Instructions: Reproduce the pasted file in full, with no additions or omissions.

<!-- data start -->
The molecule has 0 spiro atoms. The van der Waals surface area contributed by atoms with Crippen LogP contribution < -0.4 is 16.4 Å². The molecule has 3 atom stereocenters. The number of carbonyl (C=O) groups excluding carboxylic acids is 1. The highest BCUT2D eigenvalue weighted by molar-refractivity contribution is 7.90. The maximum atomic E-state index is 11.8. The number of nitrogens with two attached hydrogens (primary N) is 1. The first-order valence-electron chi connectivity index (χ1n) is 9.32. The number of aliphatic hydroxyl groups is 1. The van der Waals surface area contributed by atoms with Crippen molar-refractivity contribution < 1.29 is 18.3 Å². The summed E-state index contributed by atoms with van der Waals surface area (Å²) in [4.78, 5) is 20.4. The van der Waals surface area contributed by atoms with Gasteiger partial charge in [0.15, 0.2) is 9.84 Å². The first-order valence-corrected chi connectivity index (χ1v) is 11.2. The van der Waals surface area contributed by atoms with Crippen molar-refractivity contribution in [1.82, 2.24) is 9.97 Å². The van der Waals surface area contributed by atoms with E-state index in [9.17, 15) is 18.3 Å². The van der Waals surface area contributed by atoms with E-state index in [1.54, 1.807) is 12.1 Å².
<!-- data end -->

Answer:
The molecule has 0 spiro atoms. The van der Waals surface area contributed by atoms with Crippen LogP contribution < -0.4 is 16.4 Å². The molecule has 3 atom stereocenters. The number of carbonyl (C=O) groups excluding carboxylic acids is 1. The highest BCUT2D eigenvalue weighted by molar-refractivity contribution is 7.90. The maximum atomic E-state index is 11.8. The number of nitrogens with two attached hydrogens (primary N) is 1. The first-order valence-electron chi connectivity index (χ1n) is 9.32. The number of aliphatic hydroxyl groups is 1. The van der Waals surface area contributed by atoms with Crippen molar-refractivity contribution < 1.29 is 18.3 Å². The summed E-state index contributed by atoms with van der Waals surface area (Å²) in [4.78, 5) is 20.4. The van der Waals surface area contributed by atoms with Gasteiger partial charge in [0.15, 0.2) is 9.84 Å². The first-order valence-corrected chi connectivity index (χ1v) is 11.2. The van der Waals surface area contributed by atoms with Crippen molar-refractivity contribution in [1.82, 2.24) is 9.97 Å². The van der Waals surface area contributed by atoms with E-state index in [9.17, 15) is 18.3 Å². The van der Waals surface area contributed by atoms with E-state index in [1.54, 1.807) is 12.1 Å².